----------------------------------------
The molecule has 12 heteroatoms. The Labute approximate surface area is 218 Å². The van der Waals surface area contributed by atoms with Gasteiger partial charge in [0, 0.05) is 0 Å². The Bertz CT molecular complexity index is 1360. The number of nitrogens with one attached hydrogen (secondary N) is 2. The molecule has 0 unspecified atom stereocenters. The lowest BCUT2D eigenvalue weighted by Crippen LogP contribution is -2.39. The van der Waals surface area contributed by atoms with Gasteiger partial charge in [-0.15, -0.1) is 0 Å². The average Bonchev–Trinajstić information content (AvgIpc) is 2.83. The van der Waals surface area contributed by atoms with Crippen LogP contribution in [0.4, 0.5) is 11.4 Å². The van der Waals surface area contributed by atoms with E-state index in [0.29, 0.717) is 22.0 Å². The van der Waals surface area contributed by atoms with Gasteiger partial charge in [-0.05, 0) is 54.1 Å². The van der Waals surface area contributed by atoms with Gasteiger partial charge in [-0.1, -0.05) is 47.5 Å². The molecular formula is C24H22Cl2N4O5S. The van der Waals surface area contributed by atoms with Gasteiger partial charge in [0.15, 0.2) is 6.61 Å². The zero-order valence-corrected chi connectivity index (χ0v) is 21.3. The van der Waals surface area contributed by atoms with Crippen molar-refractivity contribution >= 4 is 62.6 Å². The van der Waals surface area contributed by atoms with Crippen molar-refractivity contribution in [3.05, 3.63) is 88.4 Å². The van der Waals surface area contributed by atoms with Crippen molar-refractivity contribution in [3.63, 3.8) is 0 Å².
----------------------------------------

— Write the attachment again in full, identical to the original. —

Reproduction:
The molecule has 12 heteroatoms. The Labute approximate surface area is 218 Å². The van der Waals surface area contributed by atoms with Gasteiger partial charge in [0, 0.05) is 0 Å². The Bertz CT molecular complexity index is 1360. The number of nitrogens with one attached hydrogen (secondary N) is 2. The molecule has 0 unspecified atom stereocenters. The lowest BCUT2D eigenvalue weighted by Crippen LogP contribution is -2.39. The van der Waals surface area contributed by atoms with Gasteiger partial charge in [-0.15, -0.1) is 0 Å². The average Bonchev–Trinajstić information content (AvgIpc) is 2.83. The van der Waals surface area contributed by atoms with Crippen LogP contribution in [0.4, 0.5) is 11.4 Å². The van der Waals surface area contributed by atoms with E-state index in [0.29, 0.717) is 22.0 Å². The van der Waals surface area contributed by atoms with Gasteiger partial charge in [-0.05, 0) is 54.1 Å². The van der Waals surface area contributed by atoms with Gasteiger partial charge in [-0.1, -0.05) is 47.5 Å². The molecular formula is C24H22Cl2N4O5S. The van der Waals surface area contributed by atoms with Gasteiger partial charge in [0.15, 0.2) is 6.61 Å². The zero-order valence-corrected chi connectivity index (χ0v) is 21.3. The van der Waals surface area contributed by atoms with Crippen molar-refractivity contribution >= 4 is 62.6 Å². The van der Waals surface area contributed by atoms with Crippen molar-refractivity contribution in [3.05, 3.63) is 88.4 Å². The van der Waals surface area contributed by atoms with Crippen molar-refractivity contribution in [3.63, 3.8) is 0 Å².